April 25, 2019 - 17:26 AMT
PanARMENIAN.Net - Scientists at Glasgow University have developed a cancer testing technique that they say could transform the way the disease is treated, the BBC says.
The medical team based at The Glasgow Precision Oncology Laboratory are able to extract huge amounts of information from tiny fragments of DNA.
The information could identify the type of cancer tumour as well as any genetic variations and its resistance to drugs.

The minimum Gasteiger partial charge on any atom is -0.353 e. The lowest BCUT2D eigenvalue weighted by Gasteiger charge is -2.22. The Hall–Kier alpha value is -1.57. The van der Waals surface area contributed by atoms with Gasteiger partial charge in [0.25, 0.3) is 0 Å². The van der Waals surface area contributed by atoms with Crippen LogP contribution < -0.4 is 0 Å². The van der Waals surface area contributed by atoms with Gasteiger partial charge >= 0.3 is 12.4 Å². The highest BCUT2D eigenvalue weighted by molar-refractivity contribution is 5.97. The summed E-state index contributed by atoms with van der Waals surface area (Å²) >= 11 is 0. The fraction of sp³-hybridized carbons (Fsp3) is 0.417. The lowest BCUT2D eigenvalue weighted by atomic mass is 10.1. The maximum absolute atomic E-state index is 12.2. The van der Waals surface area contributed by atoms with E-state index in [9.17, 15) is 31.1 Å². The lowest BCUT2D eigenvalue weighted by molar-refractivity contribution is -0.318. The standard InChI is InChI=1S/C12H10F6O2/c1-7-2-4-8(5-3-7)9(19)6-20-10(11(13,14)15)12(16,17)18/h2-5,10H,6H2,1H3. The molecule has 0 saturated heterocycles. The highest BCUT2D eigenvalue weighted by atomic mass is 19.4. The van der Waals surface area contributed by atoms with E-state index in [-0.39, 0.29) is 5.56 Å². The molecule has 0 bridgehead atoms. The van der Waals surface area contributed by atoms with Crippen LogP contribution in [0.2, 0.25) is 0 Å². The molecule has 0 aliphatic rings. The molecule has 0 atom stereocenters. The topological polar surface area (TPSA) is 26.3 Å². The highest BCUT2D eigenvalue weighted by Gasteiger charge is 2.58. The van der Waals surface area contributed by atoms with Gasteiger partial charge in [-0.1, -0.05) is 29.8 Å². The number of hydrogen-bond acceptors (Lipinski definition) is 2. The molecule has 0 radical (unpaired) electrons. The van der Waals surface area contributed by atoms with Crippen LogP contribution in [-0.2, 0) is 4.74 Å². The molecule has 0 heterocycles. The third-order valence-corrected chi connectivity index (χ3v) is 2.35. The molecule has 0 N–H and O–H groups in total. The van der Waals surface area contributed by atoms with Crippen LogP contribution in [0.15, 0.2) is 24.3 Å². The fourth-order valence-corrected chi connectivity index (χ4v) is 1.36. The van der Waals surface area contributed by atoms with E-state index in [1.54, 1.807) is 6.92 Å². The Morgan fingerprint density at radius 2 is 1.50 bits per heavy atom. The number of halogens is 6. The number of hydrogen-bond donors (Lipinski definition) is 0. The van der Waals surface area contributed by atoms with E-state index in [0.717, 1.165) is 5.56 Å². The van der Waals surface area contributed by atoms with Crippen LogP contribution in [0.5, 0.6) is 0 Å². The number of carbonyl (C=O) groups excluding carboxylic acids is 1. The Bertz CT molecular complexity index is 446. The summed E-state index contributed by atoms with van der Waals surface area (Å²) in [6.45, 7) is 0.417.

It could even point to a cancer patient's prognosis.
It is what is known as "precision medicine", because it could allow doctors to match treatments to individual patients.
Andrew Biankin, regius professor of surgery at Glasgow University, said that it was all about "getting the right treatment to the patient at the right time".
Prof Biankin, an international expert in genetic research and precision oncology, said methods of measuring differences in disease have been "relatively crude".
He said: "In cancer we use a microscope to look at the differences in what we see in the individual cells, that gives us a certain granularity.
"So we can group things to a certain degree but many of the treatments we use don't work in most patients."